Napa Valley winemaker Tony Soter is selling his highly regarded Etude brand to Beringer Blass Wine Estates, the giant company formed by the merger of California's Beringer Wine Estates and Australia's Mildara Blass.
The deal includes only the brand and existing inventory, as Etude does not own a winemaking facility. The sale price was not disclosed, but Beringer Blass spokeswoman Mora Cronin said that financially, "This is a small acquisition."
Etude is sold almost exclusively in restaurants, and its Cabernet Sauvignon is consistently among Wine Spectator's top-rated Napa Valley Cabernets. Soter also makes a respected Carneros Pinot Noir.
Soter, who was not available for comment at press time, will continue in his duties at the winery. In a statement, he said: "I've known many of the people at Beringer Blass for years and have a great deal of respect for their wines. I'm confident and pleased that Etude's home and future will be in the portfolio of a company where quality is a core value."
Walt Klenz, who was promoted to managing director of Beringer Blass this week, said in a statement: "In the last 20 years, Tony has built Etude into one of the most highly respected wineries in California."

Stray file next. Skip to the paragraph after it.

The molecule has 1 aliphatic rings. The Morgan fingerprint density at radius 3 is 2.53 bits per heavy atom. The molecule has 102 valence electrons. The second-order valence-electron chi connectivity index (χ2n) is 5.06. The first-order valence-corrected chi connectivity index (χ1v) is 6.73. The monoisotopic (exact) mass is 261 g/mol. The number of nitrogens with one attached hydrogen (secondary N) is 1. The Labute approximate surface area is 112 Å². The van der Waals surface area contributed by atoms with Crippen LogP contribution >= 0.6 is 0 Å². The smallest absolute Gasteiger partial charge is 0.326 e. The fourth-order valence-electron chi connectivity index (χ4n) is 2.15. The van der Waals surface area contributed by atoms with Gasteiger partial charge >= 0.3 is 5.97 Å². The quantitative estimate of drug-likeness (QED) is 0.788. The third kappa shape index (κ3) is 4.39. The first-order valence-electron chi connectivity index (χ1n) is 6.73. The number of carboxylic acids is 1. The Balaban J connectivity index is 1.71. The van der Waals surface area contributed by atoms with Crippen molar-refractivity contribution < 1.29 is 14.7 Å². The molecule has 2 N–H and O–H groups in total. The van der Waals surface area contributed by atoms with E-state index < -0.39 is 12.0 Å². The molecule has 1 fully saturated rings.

Soter founded Etude in 1982 and currently produces more than 9,000 cases annually in a leased facility in southern Napa Valley. Beringer Blass may build a separate winemaking facility for Etude. "That's something we're going to be looking at," said Cronin.
By joining the Beringer Blass portfolio, the Etude brand gains access to the company's vast marketing and distribution channels, as well as to top-flight Pinot Noir vineyards in Carneros.
Beringer Blass, which produces some of California's top Cabernets and has been expanding its production of Pinot Noir, gains the expertise of one of California's most experienced winemakers. Until he retired from his consulting business in 1999, Soter worked with labels such as Araujo, Dalla Valle, Niebaum-Coppola, Spottswoode and Viader.
The purchase of Etude is the latest in a long buying spree for Beringer Blass. Parent company Foster's Group of Australia bought Napa Valley-based Beringer Wine Estates in a blockbuster $1.5 billion deal last year, merged it with its Mildara Blass wine division and renamed it Beringer Blass.
In July, the company bought International Wine Accessories, a provider of wine cellars, cooling units, wine racks, high-end glassware, corkscrews and other wine-related accessories. In April, Beringer Blass paid $4.5 million for controlling interest in New Zealand's highly regarded Matua Valley Wines.
The Beringer Blass portfolio also includes Chateau St. Jean, Chateau Souverain, Meridian, St. Clement and Stags' Leap Winery in California, as well as Wolf Blass, Greg Norman Estates, Jamiesons Run and Black Opal in Australia, and Italian estates Castello di Gabbiano and Campanile.
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